Arguably, employee loyalty is as valuable and sought after as skills and experience. No executive can deny the depth of appreciation held for loyal employees – reliable, dependable, tried and tested, there through thick and thin. Loyalty is the soft skill set. It is truffle-like in its rare and exquisite desirability and equally difficult to find. Employee loyalty is great for business. It creates economic value and a competitive edge, and has a positive and sometimes sizeable impact on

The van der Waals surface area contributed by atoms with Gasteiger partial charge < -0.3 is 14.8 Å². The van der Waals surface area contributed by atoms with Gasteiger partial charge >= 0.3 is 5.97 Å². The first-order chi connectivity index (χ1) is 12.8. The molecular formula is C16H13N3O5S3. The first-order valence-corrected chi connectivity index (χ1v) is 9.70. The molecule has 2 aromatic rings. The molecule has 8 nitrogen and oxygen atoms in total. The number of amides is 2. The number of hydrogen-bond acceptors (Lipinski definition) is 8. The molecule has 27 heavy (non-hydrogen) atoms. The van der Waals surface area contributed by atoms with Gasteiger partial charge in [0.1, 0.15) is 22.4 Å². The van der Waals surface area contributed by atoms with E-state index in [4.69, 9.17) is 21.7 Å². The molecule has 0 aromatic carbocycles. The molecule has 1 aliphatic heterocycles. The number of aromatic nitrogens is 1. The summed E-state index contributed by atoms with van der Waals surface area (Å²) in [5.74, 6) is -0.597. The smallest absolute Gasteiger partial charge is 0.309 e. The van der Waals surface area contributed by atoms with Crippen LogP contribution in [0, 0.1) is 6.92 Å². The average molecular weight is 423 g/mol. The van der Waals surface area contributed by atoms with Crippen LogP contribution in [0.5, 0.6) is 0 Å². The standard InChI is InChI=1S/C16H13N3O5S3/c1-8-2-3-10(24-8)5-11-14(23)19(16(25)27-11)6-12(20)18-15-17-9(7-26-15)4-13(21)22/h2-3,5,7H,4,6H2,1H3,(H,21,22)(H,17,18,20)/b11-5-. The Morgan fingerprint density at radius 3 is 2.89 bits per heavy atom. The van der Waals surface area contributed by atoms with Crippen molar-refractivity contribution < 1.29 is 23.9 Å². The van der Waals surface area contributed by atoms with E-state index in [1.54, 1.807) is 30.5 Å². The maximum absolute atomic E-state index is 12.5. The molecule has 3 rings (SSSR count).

on financial performance and operational excellence. It is no wonder business leaders so ardently pursue it. Post-pandemic, with the labour market shifts and the great resignation, we know well the value of employees who stay. Loyalty, viewed through the prism of reciprocal expectations, holds a virtuous status. Is it great for employees? So how good is it for workers? Financially, our employees may be better off not being so loyal. Recent job switchers in America were paid 7.6 per cent more than a year earlier, compared with the increase of 5.6 per cent for job stickers. Australia has a similar story. Pre-pandemic figures show a causal correlation between higher rates of job hopping and faster wage growth for job switches than for those who stayed. Based on equal relationships, reciprocity is almost an automatic reaction, a moral imperative founded on social expectations that good deeds should be repaid. But that is the case only outside of work. Loyalty rainbow We label it employee loyalty, but really what we seek is tenure, commitment and engagement. As for ‘loyalty bonuses’, the name is a guise. Instead, call them what they are – retention bonuses. If they were based on loyalty, you wouldn’t have to pay for it. So, is it fair to expect employee loyalty when we can’t deliver it back? Let’s face it, the employer/employee relationship is transactional. When cost cutting comes into play, even with sentimentality, affection and attachment, loyalty to employees is rarely on the balance sheet. So, how can leaders foster a culture to promote tenure and engagement and, if we are lucky, capture the gift of employee loyalty? Here are four principles to apply. 1. Know your workforce At the end of 2021, the rate of resignations in the US was the highest in 21 years. Generationally though, only 18 per cent of Baby Boomers and 22 per cent of Gen X changed jobs. Millennials led the way, with a whopping 52 per cent resigning. What is the makeup of your workforce, now and in the future? Out-of-date strategies won’t cut it. 2. Pain points and trust Your employees are combatting stratospheric costs of living. The global inflation rate peaked at 8.8 per cent in 2022, and the International Monetary Fund (IMF) forecasts 6.6 per cent for 2023. Compared with pre-pandemic inflation of 3.51 per cent in 2019, this is a marked difference. The decision to change jobs may be more of a necessity than anything else. Have a culture demonstrated behaviourally through open discussions on such serious pain points. Joint problem-solving and brainstorming innovative ways to combat some of these issues creates engagement and a feeling of being in it together. Be transparent about what you can and cannot deliver. It builds trust. If you want loyalty, trust is the titanium link. In today’s working world, we are all upskilling and reskilling our employees. But, it is a new kind of stress and pressure. Provide a supportive environment of understanding and patience. Mistakes are a necessary part of learning. Make them OK. It further strengthens relationship bonds. The good news is that learning environments keep people. Even better, companies that excel at internal mobility retain employees for an average of 5.4 years. 3. Your evolving role Your role differs from pre-pandemic times. Leaders are more involved in their employees’ quest to support the vision of their life’s meaning and purpose. To be a successful promoter of your evolving employee needs requires leadership skills to care, nurture, mentor and inspire. To do so, know your employees really well. Those casual catch-ups or coffees promised, which are sometimes missed, make a big difference. Make them your priority, not a peripheral fill-in. They are valuable times to connect. 4. Alumni strategy We can never totally combat resignations. Nor, as leaders, can we ever negate making those difficult calls on cost-cutting and redundancies. We can, however, make the exit in either situation as good an experience as possible. When global research shows more than 40 per cent of employees who changed jobs in 2022 felt they were better off in their previous job, it’s a no-brainer to make it oh-so-easy for your valued ex-employees to return.